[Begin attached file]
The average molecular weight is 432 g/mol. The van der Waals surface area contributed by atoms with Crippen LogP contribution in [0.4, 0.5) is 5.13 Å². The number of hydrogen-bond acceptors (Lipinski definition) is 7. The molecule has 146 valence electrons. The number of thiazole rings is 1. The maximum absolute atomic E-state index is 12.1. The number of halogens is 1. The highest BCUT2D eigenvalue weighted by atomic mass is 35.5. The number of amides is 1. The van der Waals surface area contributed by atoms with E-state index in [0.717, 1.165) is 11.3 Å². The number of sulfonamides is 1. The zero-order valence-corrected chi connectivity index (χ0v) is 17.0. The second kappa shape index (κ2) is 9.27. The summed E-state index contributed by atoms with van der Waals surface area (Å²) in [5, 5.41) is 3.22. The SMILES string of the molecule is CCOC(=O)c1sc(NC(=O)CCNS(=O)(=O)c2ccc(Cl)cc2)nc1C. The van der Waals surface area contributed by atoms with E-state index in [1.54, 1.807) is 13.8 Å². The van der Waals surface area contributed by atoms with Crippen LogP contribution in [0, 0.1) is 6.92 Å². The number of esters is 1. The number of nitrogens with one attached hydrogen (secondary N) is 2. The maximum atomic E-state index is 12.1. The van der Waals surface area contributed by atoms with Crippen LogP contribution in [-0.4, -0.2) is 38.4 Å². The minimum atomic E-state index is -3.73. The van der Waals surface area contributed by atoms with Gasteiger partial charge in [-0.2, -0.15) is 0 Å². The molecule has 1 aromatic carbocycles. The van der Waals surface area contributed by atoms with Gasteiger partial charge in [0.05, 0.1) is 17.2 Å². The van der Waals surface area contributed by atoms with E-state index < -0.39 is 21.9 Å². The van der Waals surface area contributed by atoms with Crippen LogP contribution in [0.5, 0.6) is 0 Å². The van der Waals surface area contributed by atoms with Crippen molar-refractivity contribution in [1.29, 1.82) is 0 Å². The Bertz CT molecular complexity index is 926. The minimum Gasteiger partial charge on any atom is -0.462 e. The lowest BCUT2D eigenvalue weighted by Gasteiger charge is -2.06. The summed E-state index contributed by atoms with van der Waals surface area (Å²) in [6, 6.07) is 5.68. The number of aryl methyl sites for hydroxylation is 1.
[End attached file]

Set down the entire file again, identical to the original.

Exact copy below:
The average molecular weight is 432 g/mol. The van der Waals surface area contributed by atoms with Crippen LogP contribution in [0.4, 0.5) is 5.13 Å². The number of hydrogen-bond acceptors (Lipinski definition) is 7. The molecule has 146 valence electrons. The number of thiazole rings is 1. The maximum absolute atomic E-state index is 12.1. The number of halogens is 1. The highest BCUT2D eigenvalue weighted by atomic mass is 35.5. The number of amides is 1. The van der Waals surface area contributed by atoms with E-state index in [0.717, 1.165) is 11.3 Å². The number of sulfonamides is 1. The zero-order valence-corrected chi connectivity index (χ0v) is 17.0. The second kappa shape index (κ2) is 9.27. The summed E-state index contributed by atoms with van der Waals surface area (Å²) in [5, 5.41) is 3.22. The SMILES string of the molecule is CCOC(=O)c1sc(NC(=O)CCNS(=O)(=O)c2ccc(Cl)cc2)nc1C. The van der Waals surface area contributed by atoms with E-state index in [1.54, 1.807) is 13.8 Å². The van der Waals surface area contributed by atoms with Crippen LogP contribution in [0, 0.1) is 6.92 Å². The number of esters is 1. The number of nitrogens with one attached hydrogen (secondary N) is 2. The maximum atomic E-state index is 12.1. The van der Waals surface area contributed by atoms with Crippen LogP contribution in [-0.4, -0.2) is 38.4 Å². The minimum atomic E-state index is -3.73. The van der Waals surface area contributed by atoms with Gasteiger partial charge in [-0.2, -0.15) is 0 Å². The molecule has 1 aromatic carbocycles. The van der Waals surface area contributed by atoms with Gasteiger partial charge in [0.05, 0.1) is 17.2 Å². The van der Waals surface area contributed by atoms with E-state index < -0.39 is 21.9 Å². The van der Waals surface area contributed by atoms with Crippen LogP contribution in [0.5, 0.6) is 0 Å². The van der Waals surface area contributed by atoms with Crippen molar-refractivity contribution in [1.29, 1.82) is 0 Å². The Bertz CT molecular complexity index is 926. The minimum Gasteiger partial charge on any atom is -0.462 e. The lowest BCUT2D eigenvalue weighted by Gasteiger charge is -2.06. The summed E-state index contributed by atoms with van der Waals surface area (Å²) in [6, 6.07) is 5.68. The number of aryl methyl sites for hydroxylation is 1.